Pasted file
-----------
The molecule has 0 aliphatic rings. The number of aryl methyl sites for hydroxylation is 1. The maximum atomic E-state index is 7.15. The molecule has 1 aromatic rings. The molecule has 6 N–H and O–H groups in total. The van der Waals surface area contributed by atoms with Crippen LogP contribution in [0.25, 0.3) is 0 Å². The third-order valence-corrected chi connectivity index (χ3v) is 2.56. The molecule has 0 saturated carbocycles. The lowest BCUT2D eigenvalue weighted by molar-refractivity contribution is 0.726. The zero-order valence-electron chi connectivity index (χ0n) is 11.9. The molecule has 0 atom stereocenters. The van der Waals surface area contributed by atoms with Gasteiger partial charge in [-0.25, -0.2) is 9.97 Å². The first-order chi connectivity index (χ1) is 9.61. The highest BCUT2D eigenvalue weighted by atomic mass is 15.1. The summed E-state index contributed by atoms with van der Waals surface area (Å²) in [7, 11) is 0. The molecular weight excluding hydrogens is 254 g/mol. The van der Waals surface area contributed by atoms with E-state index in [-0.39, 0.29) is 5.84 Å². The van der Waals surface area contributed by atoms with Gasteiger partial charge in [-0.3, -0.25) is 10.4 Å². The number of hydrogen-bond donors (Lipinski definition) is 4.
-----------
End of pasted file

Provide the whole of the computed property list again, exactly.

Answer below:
The molecule has 0 aliphatic rings. The number of aryl methyl sites for hydroxylation is 1. The maximum atomic E-state index is 7.15. The molecule has 1 aromatic rings. The molecule has 6 N–H and O–H groups in total. The van der Waals surface area contributed by atoms with Crippen LogP contribution in [0.25, 0.3) is 0 Å². The third-order valence-corrected chi connectivity index (χ3v) is 2.56. The molecule has 0 saturated carbocycles. The lowest BCUT2D eigenvalue weighted by molar-refractivity contribution is 0.726. The zero-order valence-electron chi connectivity index (χ0n) is 11.9. The molecule has 0 atom stereocenters. The van der Waals surface area contributed by atoms with Gasteiger partial charge in [-0.25, -0.2) is 9.97 Å². The first-order chi connectivity index (χ1) is 9.61. The highest BCUT2D eigenvalue weighted by atomic mass is 15.1. The summed E-state index contributed by atoms with van der Waals surface area (Å²) in [7, 11) is 0. The molecular weight excluding hydrogens is 254 g/mol. The van der Waals surface area contributed by atoms with E-state index in [-0.39, 0.29) is 5.84 Å². The van der Waals surface area contributed by atoms with Gasteiger partial charge in [-0.3, -0.25) is 10.4 Å². The number of hydrogen-bond donors (Lipinski definition) is 4.